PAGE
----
For most of my 20 years in teaching, I have worked with struggling, at risk (all those labels!) students. While I have been privileged to work with students at all ability levels, it is these students who tug at my heart and send me searching for answers long into the night, over weekends and during summer break. I often hear these kids referred to as “unmotivated”, yet this label bothers me the most. To say they are unmotivated implies they are not (un) motivated. Yet, I see them very motivated when it comes to things that matter to them. I have come to see them as “demotivated”. (“De” meaning remove or remove from.) I believe there are numerous factors which have removed the motivation for these kids when it comes to school . I’ve wrestled with this idea and recently had an experience which brought me back to this concept and makes me want to explore it even further.
A few weeks ago I had the opportunity to hear Dr. Dolphus Weary speak. Dr. Weary is the president of Mission Mississipi, a group that seeks to bring about racial reconciliation in Misssissipi. This is a topic near and dear to my heart, so I was excited to have chanced upon this opportunity. Then, Dr. Weary said something about the work they do and it resonated so loudly with my idea about our demotivated kids that I found it hard to focus on the rest of what he had to say. Dr. Weary talked about working with folks of different races to bring about racial harmony by saying” People are playing the tape that has been recorded in their head- we have to erase the tape and rerecord it.”
Wow! As my brain wrapped around this statement I realized that this analogy truly embodied the “demotivated” students I see each day. Their motivation has been removed by the tape that has been recorded in their heads over the years. “You aren’t smart. You are a failure. You’re a troublemaker. School isn’t important. Only geeks do well in school. Failing is cool.” On and on the message has been recorded for them in school, in their peer group, in their neighborhood and, in many cases, in their homes. Is it possible to erase these messages and to rerecord the tape that plays in our demotivated sudents’ heads? I firmly believe it is possible.
So, how do we begin to erase the demotivating recording in our students’ heads? It is not an overnight process or an easy process. There are a number of things that we can do in our classrooms to facilitate this process. To discuss them all in one blog would be lengthy, so, for now, I’ll focus on the one that I have found has the most profound impact on student success in the classroom- holding high expectations for students. Although the article is older now (1994), I remember being struck by a quote from an article in Anthropology and Education Quarterly which said “…research on successful programs for youth at risk of academic failure has clearly demonstrated that high expectations—with concomitant support–is a critical factor in decreasing the number of students who drop out of school and in increasing the number of youth who go on to college …”(Mehan et al., 1994). I don’t think this statement is any less applicable today.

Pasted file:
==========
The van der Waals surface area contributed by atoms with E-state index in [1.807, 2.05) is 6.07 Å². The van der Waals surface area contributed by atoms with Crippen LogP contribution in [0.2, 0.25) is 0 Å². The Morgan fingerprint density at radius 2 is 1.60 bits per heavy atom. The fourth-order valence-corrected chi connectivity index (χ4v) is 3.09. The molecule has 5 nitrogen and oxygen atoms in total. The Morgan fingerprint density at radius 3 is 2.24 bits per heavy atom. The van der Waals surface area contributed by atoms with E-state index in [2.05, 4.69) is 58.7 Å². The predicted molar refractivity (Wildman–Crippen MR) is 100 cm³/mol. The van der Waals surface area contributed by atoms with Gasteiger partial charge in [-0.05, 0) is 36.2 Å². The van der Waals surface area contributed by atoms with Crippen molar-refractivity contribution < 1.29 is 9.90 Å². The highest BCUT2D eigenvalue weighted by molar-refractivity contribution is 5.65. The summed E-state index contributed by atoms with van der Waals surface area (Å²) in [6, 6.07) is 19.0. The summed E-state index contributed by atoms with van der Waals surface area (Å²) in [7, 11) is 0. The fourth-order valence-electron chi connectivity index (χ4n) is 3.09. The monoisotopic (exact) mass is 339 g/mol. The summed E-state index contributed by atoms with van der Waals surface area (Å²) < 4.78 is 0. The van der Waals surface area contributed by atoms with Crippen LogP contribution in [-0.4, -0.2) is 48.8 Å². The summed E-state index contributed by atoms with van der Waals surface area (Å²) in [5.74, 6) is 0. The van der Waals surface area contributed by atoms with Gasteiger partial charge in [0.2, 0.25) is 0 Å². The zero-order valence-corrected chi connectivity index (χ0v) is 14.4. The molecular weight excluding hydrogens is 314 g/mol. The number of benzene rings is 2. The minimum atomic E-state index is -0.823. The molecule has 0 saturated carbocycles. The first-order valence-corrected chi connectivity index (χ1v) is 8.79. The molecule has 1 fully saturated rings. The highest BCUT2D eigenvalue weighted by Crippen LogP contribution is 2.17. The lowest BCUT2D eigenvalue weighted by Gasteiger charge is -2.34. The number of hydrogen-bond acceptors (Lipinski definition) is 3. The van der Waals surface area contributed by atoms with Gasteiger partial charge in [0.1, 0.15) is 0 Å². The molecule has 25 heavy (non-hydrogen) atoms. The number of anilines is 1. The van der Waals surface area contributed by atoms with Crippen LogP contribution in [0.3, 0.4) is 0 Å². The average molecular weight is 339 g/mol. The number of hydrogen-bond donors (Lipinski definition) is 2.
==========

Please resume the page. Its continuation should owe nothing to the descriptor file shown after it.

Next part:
Often, our demotivated students have learned to fly under the radar in classes, or they know how to push a teacher’s buttons so they will be sent out of class and not have to perform. The message in their head tells them that “they can’t do the work” or “the work is stupid or boring”. In my classroom, the message I want students to record is “You can do this. I will help you. Mistakes are okay” and most importantly ” Not doing the work is NOT an option.” I want students to understand that I expect nothing but their best and they should expect no less of themselves. I want them to understand our classroom is a place where we are always learning and growing: perfection is not the goal, learning is. Students may revise assignments if they don’t feel the grade they received reflects their learning. Sometimes, revision is not a choice, but a requirement. When a student turns in a project or writing assignment that doesn’t even come close to meeting the criteria or truly reflecting what they have learned, rather than a failing grade, they receive a lunch invitation to revise. For some of my students, the tape in their head is so long and so loud that I have to bang on the door just as loudly and persistently so that my message begins to be heard.
Often I see these demotivated, low achieving students placed in classes where the curriculum is rote, where little is expected of them and where the recording in their head is echoed daily. I strive to insure that my classroom is not such a place for them. My students read and write daily, my students read Shakespeare, analyze poetry, participate in literature circles, write persuasive essays with ample support and evidence. They are challenged daily to learn, to try their best and to accept nothing less from themselves. There are rough days in our classroom, days when that tape plays loudly in their heads. But I cannot let that message continue to play. So, I deliver my message again, oftentimes in a whisper of an action: a hand on the shoulder, a thumbs ups, a “You can do this. I know you can. Try again.”, an encouraging note, a lunch time chat. And slowly, together, we begin to erase the old messages and record the new message of hope.
Mehan, H., Hubbard, L., & Villanueva, I. (1994). Forming academic identities: Accommodation without assimilation among involuntary minorities. Anthropology and Education Quarterly, 25 (2), 91-117.